class Author {
    String name
    Location location

    static constraints = {
        location(unique: true)
    }
}

Of course, it doesn’t make sense to turn the Author - Location relationship into a one-to-one in this particular case, but hopefully you can see how a one-to-one is defined.

The many-to-one relationship is pretty straightforward once you understand how belongsTo works. Relationships involving collections, on the other hand, can throw up a few unpleasant surprises if you’re not used to Hibernate.

Collections (one-to-many/many-to-many)

Collections are the natural way to model one-to-many relationships in an object-oriented language and GORM makes using them pretty easy considering what’s happening behind the scenes. Nonetheless, this is definitely one area where the impedance mismatch between object-oriented languages and relational databases raises its ugly head. For a start, you have to remember that your in-memory data can be different to that in the database.

Domain instance collections vs DB records

When you have a collection on a domain instance, you’re dealing with in-memory objects. This means that you can deal with it just like any other collection of objects. You can iterate over it and you can modify it. Then at some point you will want to persist any changes to the database, which you can do by saving the object that has the collection. I’ll come back to that shortly, but first I’d like to demonstrate some of the subtleties associated with this disconnect between your collection of objects and the actual data. To do that, I’m going to introduce the Book class:

class Book {
    String title

    static constraints = {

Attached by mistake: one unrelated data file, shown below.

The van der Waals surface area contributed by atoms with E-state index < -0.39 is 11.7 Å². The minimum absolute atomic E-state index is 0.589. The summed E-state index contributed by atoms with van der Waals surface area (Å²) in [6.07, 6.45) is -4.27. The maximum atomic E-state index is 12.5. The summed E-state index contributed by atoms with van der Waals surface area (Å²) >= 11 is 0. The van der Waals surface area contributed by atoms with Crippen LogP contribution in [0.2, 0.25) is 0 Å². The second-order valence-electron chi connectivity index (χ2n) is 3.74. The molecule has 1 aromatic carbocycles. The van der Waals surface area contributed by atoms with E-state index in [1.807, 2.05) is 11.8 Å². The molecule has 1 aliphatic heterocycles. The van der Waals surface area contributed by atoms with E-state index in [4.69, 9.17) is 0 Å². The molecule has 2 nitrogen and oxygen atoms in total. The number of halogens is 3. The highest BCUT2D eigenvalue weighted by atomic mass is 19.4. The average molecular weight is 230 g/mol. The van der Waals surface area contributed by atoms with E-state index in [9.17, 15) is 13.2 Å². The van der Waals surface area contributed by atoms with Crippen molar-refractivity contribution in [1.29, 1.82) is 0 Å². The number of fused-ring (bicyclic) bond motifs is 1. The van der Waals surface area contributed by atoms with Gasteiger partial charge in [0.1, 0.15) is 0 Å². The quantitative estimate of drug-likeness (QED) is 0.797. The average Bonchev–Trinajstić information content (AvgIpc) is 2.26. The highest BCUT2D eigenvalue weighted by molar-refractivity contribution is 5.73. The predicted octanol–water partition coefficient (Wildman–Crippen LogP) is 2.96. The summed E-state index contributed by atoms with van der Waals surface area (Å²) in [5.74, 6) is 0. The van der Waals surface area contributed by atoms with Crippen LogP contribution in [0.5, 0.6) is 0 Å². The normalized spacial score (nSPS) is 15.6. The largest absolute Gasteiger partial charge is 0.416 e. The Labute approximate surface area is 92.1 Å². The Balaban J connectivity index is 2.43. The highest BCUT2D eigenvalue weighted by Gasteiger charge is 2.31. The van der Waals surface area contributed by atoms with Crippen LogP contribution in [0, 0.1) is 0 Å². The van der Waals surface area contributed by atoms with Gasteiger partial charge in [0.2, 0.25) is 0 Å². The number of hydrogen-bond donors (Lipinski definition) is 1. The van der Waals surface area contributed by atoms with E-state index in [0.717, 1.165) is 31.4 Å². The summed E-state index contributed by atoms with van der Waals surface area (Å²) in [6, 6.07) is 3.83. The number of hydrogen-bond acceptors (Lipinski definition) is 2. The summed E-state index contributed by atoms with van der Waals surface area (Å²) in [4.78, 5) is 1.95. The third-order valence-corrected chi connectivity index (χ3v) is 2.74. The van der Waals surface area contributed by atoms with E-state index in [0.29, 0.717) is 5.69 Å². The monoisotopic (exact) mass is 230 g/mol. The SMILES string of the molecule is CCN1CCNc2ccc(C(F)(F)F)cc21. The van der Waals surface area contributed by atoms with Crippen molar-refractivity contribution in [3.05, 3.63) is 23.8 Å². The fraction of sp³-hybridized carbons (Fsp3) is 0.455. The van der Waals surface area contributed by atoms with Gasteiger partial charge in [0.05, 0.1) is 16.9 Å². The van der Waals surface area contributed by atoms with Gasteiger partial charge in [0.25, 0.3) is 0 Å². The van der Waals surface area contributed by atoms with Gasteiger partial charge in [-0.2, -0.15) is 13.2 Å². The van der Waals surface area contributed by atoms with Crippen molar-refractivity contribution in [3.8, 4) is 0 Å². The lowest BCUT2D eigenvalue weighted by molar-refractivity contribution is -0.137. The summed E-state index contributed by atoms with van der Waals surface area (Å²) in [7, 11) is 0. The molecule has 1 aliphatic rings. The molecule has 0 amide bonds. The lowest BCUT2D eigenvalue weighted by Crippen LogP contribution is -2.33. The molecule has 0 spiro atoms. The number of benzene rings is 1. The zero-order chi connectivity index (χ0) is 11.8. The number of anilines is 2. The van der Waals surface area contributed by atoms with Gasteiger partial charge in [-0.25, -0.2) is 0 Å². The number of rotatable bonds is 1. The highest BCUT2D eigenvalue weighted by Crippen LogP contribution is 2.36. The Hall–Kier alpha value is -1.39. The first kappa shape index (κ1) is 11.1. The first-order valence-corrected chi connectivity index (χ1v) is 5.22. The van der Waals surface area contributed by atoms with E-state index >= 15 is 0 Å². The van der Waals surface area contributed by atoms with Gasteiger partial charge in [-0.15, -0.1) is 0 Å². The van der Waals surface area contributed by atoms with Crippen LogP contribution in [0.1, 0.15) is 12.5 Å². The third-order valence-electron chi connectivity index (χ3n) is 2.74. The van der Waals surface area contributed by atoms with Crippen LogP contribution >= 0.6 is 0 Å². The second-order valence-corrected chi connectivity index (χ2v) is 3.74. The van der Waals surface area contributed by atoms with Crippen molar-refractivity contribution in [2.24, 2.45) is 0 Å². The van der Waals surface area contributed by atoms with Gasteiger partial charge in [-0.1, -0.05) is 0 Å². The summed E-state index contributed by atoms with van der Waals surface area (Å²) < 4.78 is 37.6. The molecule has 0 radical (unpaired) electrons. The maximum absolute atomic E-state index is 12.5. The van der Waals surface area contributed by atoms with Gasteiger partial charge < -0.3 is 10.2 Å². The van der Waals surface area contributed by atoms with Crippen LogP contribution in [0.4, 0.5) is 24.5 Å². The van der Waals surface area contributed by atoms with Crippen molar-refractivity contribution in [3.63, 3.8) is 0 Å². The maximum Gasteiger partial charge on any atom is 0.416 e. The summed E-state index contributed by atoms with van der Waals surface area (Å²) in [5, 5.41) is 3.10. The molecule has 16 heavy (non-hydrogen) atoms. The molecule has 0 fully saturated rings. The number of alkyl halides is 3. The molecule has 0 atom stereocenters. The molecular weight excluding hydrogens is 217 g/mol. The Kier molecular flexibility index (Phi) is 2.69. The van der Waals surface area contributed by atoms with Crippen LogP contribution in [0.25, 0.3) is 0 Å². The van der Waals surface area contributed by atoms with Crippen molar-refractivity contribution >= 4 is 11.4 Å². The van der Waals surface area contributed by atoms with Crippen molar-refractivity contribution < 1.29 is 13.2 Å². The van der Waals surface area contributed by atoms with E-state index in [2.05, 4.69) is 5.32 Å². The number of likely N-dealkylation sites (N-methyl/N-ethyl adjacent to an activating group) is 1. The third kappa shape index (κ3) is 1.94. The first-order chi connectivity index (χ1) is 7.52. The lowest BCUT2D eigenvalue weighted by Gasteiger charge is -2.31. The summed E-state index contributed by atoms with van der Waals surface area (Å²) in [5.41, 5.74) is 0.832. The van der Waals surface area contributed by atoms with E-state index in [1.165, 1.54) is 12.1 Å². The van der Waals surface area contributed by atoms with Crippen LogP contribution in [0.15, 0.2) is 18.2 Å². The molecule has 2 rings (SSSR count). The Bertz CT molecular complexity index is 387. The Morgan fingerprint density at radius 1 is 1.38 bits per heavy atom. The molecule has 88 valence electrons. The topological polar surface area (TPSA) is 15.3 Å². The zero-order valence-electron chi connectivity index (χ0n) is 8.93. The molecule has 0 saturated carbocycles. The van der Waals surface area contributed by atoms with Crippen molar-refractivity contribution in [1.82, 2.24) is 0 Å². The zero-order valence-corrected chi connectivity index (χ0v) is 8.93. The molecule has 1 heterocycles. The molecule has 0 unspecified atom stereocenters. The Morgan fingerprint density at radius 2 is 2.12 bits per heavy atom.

title(blank: false)
    }
}

class Author {
    String name
    Location location

    static hasMany = [ books: Book ]
}

This creates a uni-directional (Book does not have a back reference to Author) one-to-many relationship, where an author has zero or more books. Now let’s say I execute this code in the Grails console (a wonderful tool for experimenting with GORM):

def a = new Author(name: "Niall Ferguson", location: new Location(city: "Boston"))
a.save(flush: true)

a.addToBooks(title: "Colossus")
a.addToBooks(title: "Empire")

println a.books*.title
println Book.list()*.title

The output will look like this:


[Empire, Colossus] []

So you can print the collection of books, but they aren’t in the database yet. You can even insert a.save() after the second a.addToBooks() to no apparent effect. Remember from the previous article that I said calling save() does not guarantee immediate persistence of the data? This is a concrete example of that. If you want to see the new books in your query, you’ll have to add an explicit flush:

...
a.addToBooks(title: "Colossus")
a.addToBooks(title: "Empire")
a.save(flush: true)   // <---- This line added

println a.books*.title
println Book.list()*.title

The two println statement will then output the same books, although not necessarily in the same order. Another symptom of this discrepancy between the in-memory collection and the database data is demonstrated if you replace the println statements with:

println a.books*.id

Even after a save() (without an explicit flush), this will print nulls. It’s only when you flush the session that the child domain instances have their IDs set. This is quite different to the many-to-one case we saw earlier, where you didn’t need an explicit flush for the Location instance to be persisted to the database! It’s important to realise that difference exists, otherwise you’ll be in for a hard time.

As a little aside in case you’re following the examples in the Grails console yourself, be aware that anything you save when you run a script in the console will still be there when you execute the next script. The data is only cleared when you restart the console. Also, the session is always flushed on completion of the script.

OK, back to collections. The examples above exhibit some interesting behaviour that I want to talk about next. Why were the Book instances persisted to the database even though I didn’t define a belongsTo on Book?

Cascading

As with other relationships, mastering collections means mastering their cascading behaviour. The first thing to note is that saves are always cascaded from the parent to its children, even if there is no belongsTo specified. If that’s the case, is there any point to using belongsTo? Yes.

Consider what happens if we execute this code in the console after we have added the author and his books:

def a = Author.get(1)
a.delete(flush: true)

println Author.list()*.name
println Book.list()*.title

The output looks like this:


[]
[Empire, Colossus]